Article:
Call won his election as Genesee sheriff three times. He ran as a Democrat - 'Yea, I bucked the big R,' - on a program of making the offenders work, making them responsible to their victims, to the community and to themselves, using jail only as a last, reluctant and expensive resort. He believes that the pervasive law-and-order politics that grips America can be beaten. Call has an interesting vision of the possibilities of criminal justice. He regards jail as a lost opportunity for intervening in a troubled life to try and put things on a more even keel. He is quick to juxtapose alternative notions of justice, from Africa to contemporary Germany, where civil and criminal remedies are combined.
Robert Williams and his wife. Photo by RICHARD SWIFT
You can find unorthodox remedies right down the street in Batavia. Robert Williams (right) is an intense and straight-forward man who was arrested for second-degree murder when he came to the aid of his brother who was being stabbed. If he didn't live in Genesee County it is likely Williams would be doing some very heavy time. But this single father of three sat with me over coffee and doughnuts in his living room and talked of his nightmares about the event and his hopes for the future. He is on 'community diversion' (17 quite rigorous conditions) pending sentencing, which will likely be probation plus community service. For Williams the Batavia victim-offender program has provided what is crucial - people who give a damn: 'Dennis is always getting in touch to see how I'm doing.'

One of the conditions of Robert Williams' diversion is meeting with the mother of the person he killed, if she so desires. Attending to the victim will become the centrepiece of penal politics in the future. Either the victim's pain at the crime, and then at being ignored - or further abused - in the criminal-justice process, will be used by cynical politicians and prosecutors as a vengeful tool for ratcheting up sentences, or the victim will be given standing and dignity in the process. This could mean anything from compensation and counselling to actual meetings with the offender to discuss the crime. Simply being kept in touch with the proceedings would be a positive development. Healing is the priority, rather than vengeance.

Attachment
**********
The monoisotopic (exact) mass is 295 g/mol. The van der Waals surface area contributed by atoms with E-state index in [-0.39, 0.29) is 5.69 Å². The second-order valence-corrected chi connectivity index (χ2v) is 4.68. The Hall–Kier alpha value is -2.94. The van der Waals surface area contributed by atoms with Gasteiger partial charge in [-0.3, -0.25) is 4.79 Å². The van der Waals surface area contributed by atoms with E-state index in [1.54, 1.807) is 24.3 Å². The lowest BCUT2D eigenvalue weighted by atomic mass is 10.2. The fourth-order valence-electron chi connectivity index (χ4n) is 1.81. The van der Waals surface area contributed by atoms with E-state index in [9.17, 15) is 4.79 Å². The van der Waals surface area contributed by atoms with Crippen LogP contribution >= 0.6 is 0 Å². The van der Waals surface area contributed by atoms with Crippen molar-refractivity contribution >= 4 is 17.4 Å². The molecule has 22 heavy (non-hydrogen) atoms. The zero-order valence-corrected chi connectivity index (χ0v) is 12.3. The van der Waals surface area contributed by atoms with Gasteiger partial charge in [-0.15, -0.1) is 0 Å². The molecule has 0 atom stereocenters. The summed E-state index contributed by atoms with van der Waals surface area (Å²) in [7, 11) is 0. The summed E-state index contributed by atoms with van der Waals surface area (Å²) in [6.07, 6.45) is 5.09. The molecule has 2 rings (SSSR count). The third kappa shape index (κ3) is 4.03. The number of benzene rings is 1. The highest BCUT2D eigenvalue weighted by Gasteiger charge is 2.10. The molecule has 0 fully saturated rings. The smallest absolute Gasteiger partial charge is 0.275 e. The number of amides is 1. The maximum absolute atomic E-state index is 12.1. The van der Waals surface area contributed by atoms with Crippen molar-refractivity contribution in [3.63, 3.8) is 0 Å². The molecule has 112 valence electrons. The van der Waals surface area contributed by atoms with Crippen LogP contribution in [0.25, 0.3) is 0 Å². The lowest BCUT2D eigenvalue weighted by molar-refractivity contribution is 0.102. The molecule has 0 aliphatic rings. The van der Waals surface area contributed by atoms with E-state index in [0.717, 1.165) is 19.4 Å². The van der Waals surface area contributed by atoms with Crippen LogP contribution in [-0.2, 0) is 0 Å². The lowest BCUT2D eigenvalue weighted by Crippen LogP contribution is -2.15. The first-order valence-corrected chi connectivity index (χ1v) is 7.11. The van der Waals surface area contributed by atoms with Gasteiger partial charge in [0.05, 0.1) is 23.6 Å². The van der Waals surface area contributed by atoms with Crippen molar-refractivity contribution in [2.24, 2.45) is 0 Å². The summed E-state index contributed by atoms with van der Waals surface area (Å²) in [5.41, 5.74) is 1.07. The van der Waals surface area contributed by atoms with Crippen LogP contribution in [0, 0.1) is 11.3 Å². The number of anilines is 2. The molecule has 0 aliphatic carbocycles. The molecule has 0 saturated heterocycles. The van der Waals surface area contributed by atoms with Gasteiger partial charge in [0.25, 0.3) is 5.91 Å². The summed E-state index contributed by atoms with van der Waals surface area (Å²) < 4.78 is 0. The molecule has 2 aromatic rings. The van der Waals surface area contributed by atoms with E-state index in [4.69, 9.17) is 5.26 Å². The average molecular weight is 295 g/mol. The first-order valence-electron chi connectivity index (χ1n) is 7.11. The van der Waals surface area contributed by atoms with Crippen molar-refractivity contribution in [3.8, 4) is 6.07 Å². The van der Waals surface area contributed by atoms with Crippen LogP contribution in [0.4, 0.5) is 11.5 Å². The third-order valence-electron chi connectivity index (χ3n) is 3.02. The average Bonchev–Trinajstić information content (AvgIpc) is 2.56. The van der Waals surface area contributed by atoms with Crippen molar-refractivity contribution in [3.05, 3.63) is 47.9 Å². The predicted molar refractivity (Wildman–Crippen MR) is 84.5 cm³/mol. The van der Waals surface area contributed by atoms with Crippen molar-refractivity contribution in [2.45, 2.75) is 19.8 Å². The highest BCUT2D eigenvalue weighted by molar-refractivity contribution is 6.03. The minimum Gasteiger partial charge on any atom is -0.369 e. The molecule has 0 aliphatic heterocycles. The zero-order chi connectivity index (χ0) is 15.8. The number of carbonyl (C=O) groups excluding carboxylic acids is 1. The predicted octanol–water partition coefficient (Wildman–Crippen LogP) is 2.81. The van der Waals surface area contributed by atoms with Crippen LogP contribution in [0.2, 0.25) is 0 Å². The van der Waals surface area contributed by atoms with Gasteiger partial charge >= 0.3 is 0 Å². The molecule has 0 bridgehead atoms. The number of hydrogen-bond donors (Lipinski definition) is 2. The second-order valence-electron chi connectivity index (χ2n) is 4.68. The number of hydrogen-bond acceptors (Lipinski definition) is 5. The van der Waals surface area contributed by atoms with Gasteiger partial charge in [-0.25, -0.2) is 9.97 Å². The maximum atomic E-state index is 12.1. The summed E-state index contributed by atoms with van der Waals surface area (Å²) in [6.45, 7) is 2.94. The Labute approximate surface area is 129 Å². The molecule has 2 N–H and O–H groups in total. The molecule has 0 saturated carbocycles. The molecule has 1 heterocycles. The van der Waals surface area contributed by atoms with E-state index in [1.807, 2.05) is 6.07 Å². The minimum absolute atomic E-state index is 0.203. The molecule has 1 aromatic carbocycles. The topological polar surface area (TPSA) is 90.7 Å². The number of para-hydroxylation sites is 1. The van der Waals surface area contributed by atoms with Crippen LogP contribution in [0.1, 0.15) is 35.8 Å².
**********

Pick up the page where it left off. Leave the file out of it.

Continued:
Crimes are committed against individuals, not against the state. By tradition this is also how justice has been sought. Restorative justice - restoring the rights and dignity of the victim - has its roots in a myriad of indigenous traditions, from the South Pacific to native America. Only Roman and later British law put the integrity of the system before the interests of the victim. The stamp of state justice possesses a blunt uniformity and a severity that has little to do with the particularities of the individual crime, the circumstances of the wrong-doer or the needs of the victim.

These days the retributive model of justice is beginning to crack under the weight of its own consequences. Prisons are increasingly over-crowded and violent. In Brazil overcrowding has forced a mass amnesty for less serious offenders. Costs are sky-rocketing. Crime rates are either unaffected or worsened. Recidivism is the norm.

Through the cracks alternatives are beginning to appear. Genesee justice is one. The new juvenile-justice system in Aoetearoa/New Zealand is another. Zimbabwe's large community-service program for offenders provides a model for the Third World. Some countries like Finland have managed to resist the pressure to put more and more offenders behind bars. Norway has set up an alternative mechanism to the criminal courts to settle disputes. Mostly, alternatives are small and local - geared to the needs of particular communities. They all share an underlying sensibility - that where it is necessary to judge our fellow human being we should take care to judge modestly.

Replacing a system of retribution with one of restorative justice is, however, an uphill battle. Many have a stake in the present system. Politicians enjoy an easy ride by provoking crime fear and talking tough about punishment. Resources to run community corrections and deal sensitively with the needs of victims are hard to come by. It is possible to draw on indigenous traditions and other experiences in creating an alternative. But mostly it must be cut from whole cloth, by simply finding out what works and what doesn't.

In Genesee County they like to quote the Spanish poet Antonio Machado: 'Traveller, there is no road; one makes the road by walking'.

Photos: © Richard Swift ©Copyright: New Internationalist 1996 [image, unknown] NI Home Page[image, unknown] Issue 282 Contents

New Internationalist issue 282 magazine cover This article is from the August 1996 issue of New Internationalist.